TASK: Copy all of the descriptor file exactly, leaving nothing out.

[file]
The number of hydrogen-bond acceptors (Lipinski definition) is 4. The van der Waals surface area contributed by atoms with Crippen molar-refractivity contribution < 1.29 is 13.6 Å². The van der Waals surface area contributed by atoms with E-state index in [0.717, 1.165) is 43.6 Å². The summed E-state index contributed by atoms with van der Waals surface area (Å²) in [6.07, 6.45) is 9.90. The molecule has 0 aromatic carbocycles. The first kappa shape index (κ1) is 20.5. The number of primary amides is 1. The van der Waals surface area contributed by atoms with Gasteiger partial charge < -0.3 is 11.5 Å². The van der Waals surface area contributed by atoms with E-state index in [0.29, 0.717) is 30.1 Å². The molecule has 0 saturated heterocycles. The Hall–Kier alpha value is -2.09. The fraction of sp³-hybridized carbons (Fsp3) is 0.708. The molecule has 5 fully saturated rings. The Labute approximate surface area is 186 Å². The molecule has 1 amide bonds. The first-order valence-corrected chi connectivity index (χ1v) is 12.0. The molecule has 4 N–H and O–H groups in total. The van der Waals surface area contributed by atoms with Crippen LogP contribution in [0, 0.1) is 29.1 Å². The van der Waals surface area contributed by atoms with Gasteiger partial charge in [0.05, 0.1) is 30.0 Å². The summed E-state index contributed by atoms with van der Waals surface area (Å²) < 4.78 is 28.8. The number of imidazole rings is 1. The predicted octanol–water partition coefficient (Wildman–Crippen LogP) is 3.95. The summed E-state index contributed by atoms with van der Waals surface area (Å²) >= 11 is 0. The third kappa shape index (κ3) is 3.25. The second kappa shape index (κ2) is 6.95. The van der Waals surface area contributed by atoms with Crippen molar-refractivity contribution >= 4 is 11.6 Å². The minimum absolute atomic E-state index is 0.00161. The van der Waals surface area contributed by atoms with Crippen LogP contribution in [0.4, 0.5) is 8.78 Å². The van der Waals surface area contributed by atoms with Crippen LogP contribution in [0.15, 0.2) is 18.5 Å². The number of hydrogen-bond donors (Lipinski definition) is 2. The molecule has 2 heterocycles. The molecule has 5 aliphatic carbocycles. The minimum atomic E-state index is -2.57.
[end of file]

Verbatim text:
The number of hydrogen-bond acceptors (Lipinski definition) is 4. The van der Waals surface area contributed by atoms with Crippen molar-refractivity contribution < 1.29 is 13.6 Å². The van der Waals surface area contributed by atoms with E-state index in [0.717, 1.165) is 43.6 Å². The summed E-state index contributed by atoms with van der Waals surface area (Å²) in [6.07, 6.45) is 9.90. The molecule has 0 aromatic carbocycles. The first kappa shape index (κ1) is 20.5. The number of primary amides is 1. The van der Waals surface area contributed by atoms with Gasteiger partial charge < -0.3 is 11.5 Å². The van der Waals surface area contributed by atoms with E-state index in [0.29, 0.717) is 30.1 Å². The molecule has 0 saturated heterocycles. The Hall–Kier alpha value is -2.09. The fraction of sp³-hybridized carbons (Fsp3) is 0.708. The molecule has 5 fully saturated rings. The Labute approximate surface area is 186 Å². The molecule has 1 amide bonds. The first-order valence-corrected chi connectivity index (χ1v) is 12.0. The molecule has 4 N–H and O–H groups in total. The van der Waals surface area contributed by atoms with Crippen LogP contribution in [0, 0.1) is 29.1 Å². The van der Waals surface area contributed by atoms with Gasteiger partial charge in [0.05, 0.1) is 30.0 Å². The summed E-state index contributed by atoms with van der Waals surface area (Å²) < 4.78 is 28.8. The number of imidazole rings is 1. The predicted octanol–water partition coefficient (Wildman–Crippen LogP) is 3.95. The summed E-state index contributed by atoms with van der Waals surface area (Å²) >= 11 is 0. The third kappa shape index (κ3) is 3.25. The second kappa shape index (κ2) is 6.95. The van der Waals surface area contributed by atoms with Crippen molar-refractivity contribution >= 4 is 11.6 Å². The minimum absolute atomic E-state index is 0.00161. The van der Waals surface area contributed by atoms with Crippen LogP contribution in [0.4, 0.5) is 8.78 Å². The van der Waals surface area contributed by atoms with Crippen LogP contribution in [0.15, 0.2) is 18.5 Å². The number of hydrogen-bond donors (Lipinski definition) is 2. The molecule has 2 heterocycles. The molecule has 5 aliphatic carbocycles. The minimum atomic E-state index is -2.57.